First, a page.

Sunday, February 22, 2009

Inventor John Kanzius dies

The inventor John Kanzius, made famous by an interview with Lesley Stahl on "60 Minutes," died on February 18, 2009.

See Colleague: Honor Kanzius by supporting research: Sharon McDonald calls Kanzius' radio frequency technology that destroys cancer cells without any significant side effects, one of the most remarkable breakthroughs in cancer treatment.

"He was a visionary, way ahead of his time, but he was also able to describe it and translate it so the scientists could take it and make it become a reality. He never lost sight of the fact that it really was not about him, it was about the amount of human suffering in the world because of cancer," she explained.

See Man Who Invented Machine That Turned Water Into Fire Dies

The Washington Observer-Reporter wrote:

The British have a tradition called the Gifted Amateur. The archetype is a civil servant who takes his pension to devote full time to his hobby of beekeeping and ends up writing a book that confounds experts in the field.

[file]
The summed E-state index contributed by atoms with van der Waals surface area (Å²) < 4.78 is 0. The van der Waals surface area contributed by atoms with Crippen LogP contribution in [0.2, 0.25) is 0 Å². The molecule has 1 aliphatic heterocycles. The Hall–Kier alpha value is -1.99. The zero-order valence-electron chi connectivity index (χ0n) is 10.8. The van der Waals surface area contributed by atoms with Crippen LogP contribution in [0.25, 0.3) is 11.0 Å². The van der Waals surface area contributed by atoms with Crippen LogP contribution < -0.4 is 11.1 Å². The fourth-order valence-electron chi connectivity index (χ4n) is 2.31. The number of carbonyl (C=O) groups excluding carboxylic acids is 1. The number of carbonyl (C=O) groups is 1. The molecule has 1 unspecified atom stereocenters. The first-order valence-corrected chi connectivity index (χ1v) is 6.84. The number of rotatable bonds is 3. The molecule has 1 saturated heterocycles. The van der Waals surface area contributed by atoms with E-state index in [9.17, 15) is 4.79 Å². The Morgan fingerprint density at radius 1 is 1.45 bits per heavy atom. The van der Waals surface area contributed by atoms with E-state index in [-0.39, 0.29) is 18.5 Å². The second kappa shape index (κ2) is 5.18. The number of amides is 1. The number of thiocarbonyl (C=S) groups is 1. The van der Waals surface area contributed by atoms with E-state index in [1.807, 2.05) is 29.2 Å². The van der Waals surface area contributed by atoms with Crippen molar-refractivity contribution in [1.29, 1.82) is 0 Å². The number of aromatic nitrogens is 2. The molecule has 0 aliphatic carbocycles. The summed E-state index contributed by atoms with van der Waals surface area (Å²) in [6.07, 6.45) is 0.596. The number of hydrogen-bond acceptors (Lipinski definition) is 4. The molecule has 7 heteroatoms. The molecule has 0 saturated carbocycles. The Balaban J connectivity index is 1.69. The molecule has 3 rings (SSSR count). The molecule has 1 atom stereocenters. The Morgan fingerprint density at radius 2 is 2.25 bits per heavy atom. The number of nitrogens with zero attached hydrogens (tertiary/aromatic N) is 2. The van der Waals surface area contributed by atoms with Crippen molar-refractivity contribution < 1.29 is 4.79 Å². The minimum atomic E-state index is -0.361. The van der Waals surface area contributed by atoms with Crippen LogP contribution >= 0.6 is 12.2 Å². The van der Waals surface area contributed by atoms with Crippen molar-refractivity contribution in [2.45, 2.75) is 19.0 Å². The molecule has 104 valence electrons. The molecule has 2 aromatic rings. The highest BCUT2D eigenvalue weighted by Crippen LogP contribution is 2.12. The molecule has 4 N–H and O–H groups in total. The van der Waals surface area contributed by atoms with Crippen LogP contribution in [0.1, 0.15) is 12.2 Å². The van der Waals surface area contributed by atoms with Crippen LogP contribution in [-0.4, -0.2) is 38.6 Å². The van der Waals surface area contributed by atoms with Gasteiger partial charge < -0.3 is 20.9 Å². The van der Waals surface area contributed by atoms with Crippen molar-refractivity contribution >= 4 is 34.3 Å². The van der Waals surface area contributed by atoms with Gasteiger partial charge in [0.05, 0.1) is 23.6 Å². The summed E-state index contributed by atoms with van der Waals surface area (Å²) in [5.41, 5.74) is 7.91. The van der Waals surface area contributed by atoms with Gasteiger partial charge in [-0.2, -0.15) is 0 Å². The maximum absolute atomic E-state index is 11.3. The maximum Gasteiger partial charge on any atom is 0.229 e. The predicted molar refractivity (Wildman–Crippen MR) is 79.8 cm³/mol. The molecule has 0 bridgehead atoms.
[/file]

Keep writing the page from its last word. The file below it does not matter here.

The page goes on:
Such a man was John Kanzius.

Kanzius, who grew up in Washington, was a broadcasting executive with no medical training. After he contracted leukemia, he witnessed child patients undergoing chemotherapy and determined to develop an alternative cancer treatment. His brainchild was a machine that would use heat from radio waves to kill cancer cells without harming other cells.

He set up a crude laboratory in his home and tested his theory using his wife's pie plates and raw meat he bought from a local butcher. He was selected in 2008 by Discover Magazine as one of the world's 50 most prominent scientists, and researchers in Pittsburgh and Houston, Texas, are still working to perfect the device he invented.

Kanzius died last week, ironically of complications from chemotherapy treatments. Ideally, his legacy would be a way to treat cancer without drugs, surgery or side effects.


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